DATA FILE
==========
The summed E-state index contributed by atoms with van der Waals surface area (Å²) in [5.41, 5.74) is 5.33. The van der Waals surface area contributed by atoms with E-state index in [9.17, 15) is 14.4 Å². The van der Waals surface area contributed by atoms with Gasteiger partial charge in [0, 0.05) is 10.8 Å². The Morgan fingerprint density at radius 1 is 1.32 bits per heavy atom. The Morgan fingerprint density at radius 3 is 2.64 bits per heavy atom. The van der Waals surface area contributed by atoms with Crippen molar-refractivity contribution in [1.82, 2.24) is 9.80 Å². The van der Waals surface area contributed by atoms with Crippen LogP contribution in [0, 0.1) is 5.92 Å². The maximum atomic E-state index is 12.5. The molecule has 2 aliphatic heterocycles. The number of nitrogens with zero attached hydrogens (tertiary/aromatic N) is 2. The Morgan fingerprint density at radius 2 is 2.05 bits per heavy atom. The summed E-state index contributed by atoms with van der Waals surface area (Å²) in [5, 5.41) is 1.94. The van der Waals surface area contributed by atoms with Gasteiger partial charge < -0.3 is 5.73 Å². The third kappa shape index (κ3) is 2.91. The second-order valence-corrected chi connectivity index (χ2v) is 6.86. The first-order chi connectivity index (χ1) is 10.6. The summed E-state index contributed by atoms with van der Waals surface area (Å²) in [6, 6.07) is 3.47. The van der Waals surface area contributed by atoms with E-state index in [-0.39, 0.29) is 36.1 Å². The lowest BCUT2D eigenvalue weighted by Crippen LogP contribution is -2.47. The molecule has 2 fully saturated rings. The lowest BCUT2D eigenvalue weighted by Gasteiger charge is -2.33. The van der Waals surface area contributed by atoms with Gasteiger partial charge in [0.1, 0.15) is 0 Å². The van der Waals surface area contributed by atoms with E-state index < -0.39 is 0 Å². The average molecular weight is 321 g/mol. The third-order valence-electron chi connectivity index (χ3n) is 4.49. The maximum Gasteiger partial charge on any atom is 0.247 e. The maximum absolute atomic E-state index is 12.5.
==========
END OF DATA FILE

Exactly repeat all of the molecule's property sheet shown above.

The summed E-state index contributed by atoms with van der Waals surface area (Å²) in [5.41, 5.74) is 5.33. The van der Waals surface area contributed by atoms with E-state index in [9.17, 15) is 14.4 Å². The van der Waals surface area contributed by atoms with Gasteiger partial charge in [0, 0.05) is 10.8 Å². The Morgan fingerprint density at radius 1 is 1.32 bits per heavy atom. The Morgan fingerprint density at radius 3 is 2.64 bits per heavy atom. The van der Waals surface area contributed by atoms with Crippen molar-refractivity contribution in [1.82, 2.24) is 9.80 Å². The van der Waals surface area contributed by atoms with Crippen LogP contribution in [0, 0.1) is 5.92 Å². The maximum atomic E-state index is 12.5. The molecule has 2 aliphatic heterocycles. The number of nitrogens with zero attached hydrogens (tertiary/aromatic N) is 2. The Morgan fingerprint density at radius 2 is 2.05 bits per heavy atom. The summed E-state index contributed by atoms with van der Waals surface area (Å²) in [5, 5.41) is 1.94. The van der Waals surface area contributed by atoms with Gasteiger partial charge < -0.3 is 5.73 Å². The third kappa shape index (κ3) is 2.91. The second-order valence-corrected chi connectivity index (χ2v) is 6.86. The first-order chi connectivity index (χ1) is 10.6. The summed E-state index contributed by atoms with van der Waals surface area (Å²) in [6, 6.07) is 3.47. The van der Waals surface area contributed by atoms with E-state index in [-0.39, 0.29) is 36.1 Å². The lowest BCUT2D eigenvalue weighted by Crippen LogP contribution is -2.47. The molecule has 2 fully saturated rings. The lowest BCUT2D eigenvalue weighted by Gasteiger charge is -2.33. The van der Waals surface area contributed by atoms with Gasteiger partial charge in [0.1, 0.15) is 0 Å². The van der Waals surface area contributed by atoms with E-state index < -0.39 is 0 Å². The average molecular weight is 321 g/mol. The third-order valence-electron chi connectivity index (χ3n) is 4.49. The maximum Gasteiger partial charge on any atom is 0.247 e. The maximum absolute atomic E-state index is 12.5.